: I pawned it ten years ago (hard times), and would love to find another. I'm in the market for classical guitar again, and I compare every one I see now with my memories of this one. So, who's hiding and hoarding? Let's talk.

: Uncle Dave

Re: Madeira classical guitar

: : I had a Madeira classical guitar for some time. I'd swear that the promo material I got from Guild said the classicals were built in Spain. My model was a C-900. When I had it appraised, it didn't show up in the blue book, the highest "C" being "600." Solid cedar top, rosewood back and sides, mahogany neck, ebony fingerboard, bone nut and saddle, wood and plastic binding--exquisite sound and playability! I remember the neck being wide, even for a classical. 'Made it fun to learn lute songs on it.

: : I pawned it ten years ago (hard times), and would love to find another. I'm in the market for classical guitar again, and I compare every one I see now with my memories of this one. So, who's hiding and hoarding? Let's talk.

: : Uncle Dave
He there...I am currently selling the guitar you speak of. Guild Madeira c60. My parents bought it for me in the early seventies....my email is qoheleth7114@gmail.com.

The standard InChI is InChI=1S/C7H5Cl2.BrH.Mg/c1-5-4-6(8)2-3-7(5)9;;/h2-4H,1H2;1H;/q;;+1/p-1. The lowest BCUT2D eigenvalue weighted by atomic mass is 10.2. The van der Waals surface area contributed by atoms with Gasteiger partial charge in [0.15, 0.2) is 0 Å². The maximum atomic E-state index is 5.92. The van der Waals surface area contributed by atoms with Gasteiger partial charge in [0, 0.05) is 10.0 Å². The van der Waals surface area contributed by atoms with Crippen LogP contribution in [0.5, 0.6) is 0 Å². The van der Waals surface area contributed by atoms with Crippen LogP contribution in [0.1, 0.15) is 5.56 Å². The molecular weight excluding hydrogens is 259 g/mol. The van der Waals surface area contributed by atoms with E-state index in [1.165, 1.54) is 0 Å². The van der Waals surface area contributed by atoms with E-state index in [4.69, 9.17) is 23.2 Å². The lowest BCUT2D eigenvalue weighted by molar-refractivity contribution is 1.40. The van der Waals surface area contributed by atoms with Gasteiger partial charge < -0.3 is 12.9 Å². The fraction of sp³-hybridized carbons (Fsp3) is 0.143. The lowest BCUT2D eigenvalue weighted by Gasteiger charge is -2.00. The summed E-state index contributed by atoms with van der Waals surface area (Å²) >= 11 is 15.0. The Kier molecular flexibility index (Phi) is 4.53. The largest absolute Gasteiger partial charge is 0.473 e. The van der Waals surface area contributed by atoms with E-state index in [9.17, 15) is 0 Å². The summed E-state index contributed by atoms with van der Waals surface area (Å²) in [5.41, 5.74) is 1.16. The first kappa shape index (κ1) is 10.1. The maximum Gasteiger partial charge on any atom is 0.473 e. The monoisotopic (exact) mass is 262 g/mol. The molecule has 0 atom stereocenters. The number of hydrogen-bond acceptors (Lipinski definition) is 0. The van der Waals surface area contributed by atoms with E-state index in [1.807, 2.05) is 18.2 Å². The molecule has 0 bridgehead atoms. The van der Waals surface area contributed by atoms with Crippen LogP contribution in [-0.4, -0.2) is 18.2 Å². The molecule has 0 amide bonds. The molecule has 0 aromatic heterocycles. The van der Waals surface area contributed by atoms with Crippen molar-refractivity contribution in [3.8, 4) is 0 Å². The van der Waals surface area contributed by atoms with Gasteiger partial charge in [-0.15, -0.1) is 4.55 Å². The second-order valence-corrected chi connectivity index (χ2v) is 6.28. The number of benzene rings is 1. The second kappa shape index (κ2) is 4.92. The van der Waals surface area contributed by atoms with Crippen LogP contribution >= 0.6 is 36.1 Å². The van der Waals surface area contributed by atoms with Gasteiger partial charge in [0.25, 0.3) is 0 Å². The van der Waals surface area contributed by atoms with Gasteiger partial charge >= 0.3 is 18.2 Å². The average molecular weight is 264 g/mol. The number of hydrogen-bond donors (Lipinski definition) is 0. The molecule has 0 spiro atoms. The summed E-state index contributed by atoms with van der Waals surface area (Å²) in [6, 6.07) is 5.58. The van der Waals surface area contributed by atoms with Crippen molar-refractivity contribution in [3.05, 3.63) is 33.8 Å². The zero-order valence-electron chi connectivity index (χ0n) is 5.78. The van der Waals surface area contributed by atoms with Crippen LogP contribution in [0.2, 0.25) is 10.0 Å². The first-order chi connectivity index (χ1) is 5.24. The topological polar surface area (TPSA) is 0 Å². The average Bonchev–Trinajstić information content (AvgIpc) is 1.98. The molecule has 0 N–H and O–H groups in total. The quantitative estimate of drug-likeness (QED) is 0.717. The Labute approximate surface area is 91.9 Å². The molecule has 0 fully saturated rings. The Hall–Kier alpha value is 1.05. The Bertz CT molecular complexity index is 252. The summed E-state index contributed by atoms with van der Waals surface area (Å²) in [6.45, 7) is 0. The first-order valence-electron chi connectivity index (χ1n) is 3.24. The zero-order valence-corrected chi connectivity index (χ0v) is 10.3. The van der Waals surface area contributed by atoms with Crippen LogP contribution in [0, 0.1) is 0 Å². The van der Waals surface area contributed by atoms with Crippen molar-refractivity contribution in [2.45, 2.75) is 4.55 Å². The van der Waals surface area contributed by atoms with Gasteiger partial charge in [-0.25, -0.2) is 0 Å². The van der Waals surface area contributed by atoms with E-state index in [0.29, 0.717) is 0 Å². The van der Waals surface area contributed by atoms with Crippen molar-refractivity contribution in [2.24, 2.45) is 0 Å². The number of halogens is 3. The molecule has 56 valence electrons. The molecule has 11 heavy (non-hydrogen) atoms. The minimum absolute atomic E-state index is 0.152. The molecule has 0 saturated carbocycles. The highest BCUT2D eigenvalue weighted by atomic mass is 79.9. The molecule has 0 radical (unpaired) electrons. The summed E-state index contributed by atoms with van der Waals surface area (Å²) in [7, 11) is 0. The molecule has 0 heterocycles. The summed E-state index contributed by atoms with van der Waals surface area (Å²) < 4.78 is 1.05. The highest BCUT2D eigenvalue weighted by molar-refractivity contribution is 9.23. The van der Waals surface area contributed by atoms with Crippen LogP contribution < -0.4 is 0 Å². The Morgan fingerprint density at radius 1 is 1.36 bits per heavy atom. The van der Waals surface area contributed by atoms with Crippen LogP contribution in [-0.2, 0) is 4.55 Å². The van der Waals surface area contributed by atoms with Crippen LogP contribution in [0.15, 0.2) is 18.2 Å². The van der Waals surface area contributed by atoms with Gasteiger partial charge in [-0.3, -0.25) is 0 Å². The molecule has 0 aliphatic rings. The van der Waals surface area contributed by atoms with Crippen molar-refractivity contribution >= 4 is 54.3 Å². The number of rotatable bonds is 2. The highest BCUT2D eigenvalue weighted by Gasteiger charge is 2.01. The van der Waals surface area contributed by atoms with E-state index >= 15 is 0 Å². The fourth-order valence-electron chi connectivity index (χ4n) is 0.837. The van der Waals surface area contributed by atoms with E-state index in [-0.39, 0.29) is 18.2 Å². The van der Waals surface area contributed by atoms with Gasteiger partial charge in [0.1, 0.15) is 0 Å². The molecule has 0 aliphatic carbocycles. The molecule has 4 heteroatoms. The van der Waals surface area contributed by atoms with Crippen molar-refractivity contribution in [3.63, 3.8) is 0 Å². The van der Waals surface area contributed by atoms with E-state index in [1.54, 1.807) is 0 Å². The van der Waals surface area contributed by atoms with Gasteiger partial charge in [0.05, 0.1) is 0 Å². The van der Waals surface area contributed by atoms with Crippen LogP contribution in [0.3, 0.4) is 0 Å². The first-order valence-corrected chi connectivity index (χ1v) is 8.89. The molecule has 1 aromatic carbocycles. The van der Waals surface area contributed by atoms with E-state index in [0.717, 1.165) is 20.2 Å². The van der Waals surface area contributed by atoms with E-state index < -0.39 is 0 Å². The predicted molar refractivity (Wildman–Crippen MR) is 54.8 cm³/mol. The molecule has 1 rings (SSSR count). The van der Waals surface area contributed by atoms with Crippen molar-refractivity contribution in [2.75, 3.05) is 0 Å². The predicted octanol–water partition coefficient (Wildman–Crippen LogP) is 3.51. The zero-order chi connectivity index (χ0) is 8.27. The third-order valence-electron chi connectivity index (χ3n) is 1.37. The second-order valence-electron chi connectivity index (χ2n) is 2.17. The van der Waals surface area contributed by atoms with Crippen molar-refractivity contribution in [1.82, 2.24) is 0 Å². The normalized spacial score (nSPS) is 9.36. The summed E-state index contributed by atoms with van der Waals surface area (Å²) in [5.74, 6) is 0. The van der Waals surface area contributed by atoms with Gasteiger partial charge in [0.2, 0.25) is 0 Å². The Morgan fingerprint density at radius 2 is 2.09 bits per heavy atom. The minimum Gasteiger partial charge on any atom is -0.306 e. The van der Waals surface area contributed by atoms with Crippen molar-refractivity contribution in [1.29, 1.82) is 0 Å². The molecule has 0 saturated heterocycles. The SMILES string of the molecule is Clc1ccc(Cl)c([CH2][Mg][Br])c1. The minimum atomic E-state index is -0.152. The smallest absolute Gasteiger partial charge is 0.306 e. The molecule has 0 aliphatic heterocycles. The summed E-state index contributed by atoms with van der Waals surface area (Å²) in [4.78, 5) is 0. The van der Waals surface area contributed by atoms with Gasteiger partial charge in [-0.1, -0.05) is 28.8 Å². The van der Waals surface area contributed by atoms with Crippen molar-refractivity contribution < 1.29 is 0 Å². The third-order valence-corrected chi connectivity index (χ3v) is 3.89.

feel free to contact me.

Re: Madeira classical guitar

: : I had a Madeira classical guitar for some time. I'd swear that the promo material I got from Guild said the classicals were built in Spain. My model was a C-900. When I had it appraised, it didn't show up in the blue book, the highest "C" being "600." Solid cedar top, rosewood back and sides, mahogany neck, ebony fingerboard, bone nut and saddle, wood and plastic binding--exquisite sound and playability! I remember the neck being wide, even for a classical. 'Made it fun to learn lute songs on it.

: : I pawned it ten years ago (hard times), and would love to find another. I'm in the market for classical guitar again, and I compare every one I see now with my memories of this one. So, who's hiding and hoarding? Let's talk.

: : Uncle Dave

Hi, Uncle Dave I have a fantastic 1977 or 78 GUILD P-600 in mint condition for sale. It's at a shop being sold on consignment. It's been there for 4 mnths. now. The owner told me he was interested but, he never got back to me. If you want to buy it, once I get it back this week, you can leave your e-mail and I'll send you my contact info. Thanks for your time. I'm still trying to find out it's value.

Re: Madeira classical guitar

I recently aquired a Madeira C-60. It really sounds awesome. If anyone has anymore updated information on this guitar please let me know

Re: Madeira classical guitar